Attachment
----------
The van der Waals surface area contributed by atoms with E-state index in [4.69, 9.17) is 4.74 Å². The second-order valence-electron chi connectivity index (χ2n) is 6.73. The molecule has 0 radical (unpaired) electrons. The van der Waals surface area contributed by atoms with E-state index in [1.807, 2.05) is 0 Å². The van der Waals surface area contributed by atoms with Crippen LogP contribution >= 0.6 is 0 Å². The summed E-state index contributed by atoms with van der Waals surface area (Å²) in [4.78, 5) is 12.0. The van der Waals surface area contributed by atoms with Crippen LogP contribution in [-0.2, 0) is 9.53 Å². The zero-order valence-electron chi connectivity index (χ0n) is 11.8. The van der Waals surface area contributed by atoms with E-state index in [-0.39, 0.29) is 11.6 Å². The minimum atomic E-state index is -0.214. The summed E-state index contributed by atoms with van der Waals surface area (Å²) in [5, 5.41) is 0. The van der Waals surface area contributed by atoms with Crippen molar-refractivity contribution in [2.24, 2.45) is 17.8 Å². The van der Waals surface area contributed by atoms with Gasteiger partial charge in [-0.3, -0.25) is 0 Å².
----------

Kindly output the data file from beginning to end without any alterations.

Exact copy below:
The van der Waals surface area contributed by atoms with E-state index in [4.69, 9.17) is 4.74 Å². The second-order valence-electron chi connectivity index (χ2n) is 6.73. The molecule has 0 radical (unpaired) electrons. The van der Waals surface area contributed by atoms with E-state index in [1.807, 2.05) is 0 Å². The van der Waals surface area contributed by atoms with Crippen LogP contribution >= 0.6 is 0 Å². The summed E-state index contributed by atoms with van der Waals surface area (Å²) in [4.78, 5) is 12.0. The van der Waals surface area contributed by atoms with Crippen LogP contribution in [-0.2, 0) is 9.53 Å². The zero-order valence-electron chi connectivity index (χ0n) is 11.8. The van der Waals surface area contributed by atoms with E-state index in [-0.39, 0.29) is 11.6 Å². The minimum atomic E-state index is -0.214. The summed E-state index contributed by atoms with van der Waals surface area (Å²) in [5, 5.41) is 0. The van der Waals surface area contributed by atoms with Crippen molar-refractivity contribution in [2.24, 2.45) is 17.8 Å². The van der Waals surface area contributed by atoms with Gasteiger partial charge in [-0.3, -0.25) is 0 Å².